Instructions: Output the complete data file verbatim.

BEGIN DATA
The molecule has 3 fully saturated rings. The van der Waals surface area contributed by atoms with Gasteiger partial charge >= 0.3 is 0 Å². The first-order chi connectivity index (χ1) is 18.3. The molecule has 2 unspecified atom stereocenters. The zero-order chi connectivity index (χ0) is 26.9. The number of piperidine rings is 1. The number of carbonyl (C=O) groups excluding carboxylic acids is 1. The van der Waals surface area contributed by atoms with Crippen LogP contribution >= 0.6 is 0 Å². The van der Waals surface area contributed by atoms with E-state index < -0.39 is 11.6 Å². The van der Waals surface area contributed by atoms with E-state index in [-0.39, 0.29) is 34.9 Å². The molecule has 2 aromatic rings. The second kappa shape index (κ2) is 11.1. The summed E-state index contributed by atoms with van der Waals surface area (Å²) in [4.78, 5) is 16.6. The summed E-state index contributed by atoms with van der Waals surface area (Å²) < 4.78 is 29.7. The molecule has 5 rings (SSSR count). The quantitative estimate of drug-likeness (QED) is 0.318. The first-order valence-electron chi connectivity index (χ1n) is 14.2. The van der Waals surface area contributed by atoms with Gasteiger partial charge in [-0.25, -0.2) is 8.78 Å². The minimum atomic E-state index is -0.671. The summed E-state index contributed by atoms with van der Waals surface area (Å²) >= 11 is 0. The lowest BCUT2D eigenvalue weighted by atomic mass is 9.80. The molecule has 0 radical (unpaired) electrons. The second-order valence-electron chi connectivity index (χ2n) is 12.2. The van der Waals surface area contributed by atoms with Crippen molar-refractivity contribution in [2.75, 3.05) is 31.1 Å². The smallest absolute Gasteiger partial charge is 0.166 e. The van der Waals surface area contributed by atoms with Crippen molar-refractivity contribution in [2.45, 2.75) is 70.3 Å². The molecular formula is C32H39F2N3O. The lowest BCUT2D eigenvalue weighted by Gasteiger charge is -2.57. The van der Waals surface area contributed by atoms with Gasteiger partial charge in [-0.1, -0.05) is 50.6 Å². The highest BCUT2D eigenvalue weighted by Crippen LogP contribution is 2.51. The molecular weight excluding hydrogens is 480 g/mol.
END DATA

The molecule has 3 fully saturated rings. The van der Waals surface area contributed by atoms with Gasteiger partial charge >= 0.3 is 0 Å². The first-order chi connectivity index (χ1) is 18.3. The molecule has 2 unspecified atom stereocenters. The zero-order chi connectivity index (χ0) is 26.9. The number of piperidine rings is 1. The number of carbonyl (C=O) groups excluding carboxylic acids is 1. The van der Waals surface area contributed by atoms with Crippen LogP contribution >= 0.6 is 0 Å². The van der Waals surface area contributed by atoms with E-state index < -0.39 is 11.6 Å². The van der Waals surface area contributed by atoms with E-state index in [-0.39, 0.29) is 34.9 Å². The molecule has 2 aromatic rings. The second kappa shape index (κ2) is 11.1. The summed E-state index contributed by atoms with van der Waals surface area (Å²) in [4.78, 5) is 16.6. The summed E-state index contributed by atoms with van der Waals surface area (Å²) < 4.78 is 29.7. The molecule has 5 rings (SSSR count). The quantitative estimate of drug-likeness (QED) is 0.318. The first-order valence-electron chi connectivity index (χ1n) is 14.2. The van der Waals surface area contributed by atoms with Gasteiger partial charge in [-0.25, -0.2) is 8.78 Å². The minimum atomic E-state index is -0.671. The summed E-state index contributed by atoms with van der Waals surface area (Å²) >= 11 is 0. The lowest BCUT2D eigenvalue weighted by atomic mass is 9.80. The molecule has 0 radical (unpaired) electrons. The second-order valence-electron chi connectivity index (χ2n) is 12.2. The van der Waals surface area contributed by atoms with Crippen molar-refractivity contribution in [2.75, 3.05) is 31.1 Å². The smallest absolute Gasteiger partial charge is 0.166 e. The van der Waals surface area contributed by atoms with Crippen molar-refractivity contribution in [2.45, 2.75) is 70.3 Å². The molecular formula is C32H39F2N3O. The lowest BCUT2D eigenvalue weighted by Gasteiger charge is -2.57. The van der Waals surface area contributed by atoms with Gasteiger partial charge in [-0.1, -0.05) is 50.6 Å². The highest BCUT2D eigenvalue weighted by Crippen LogP contribution is 2.51. The molecular weight excluding hydrogens is 480 g/mol.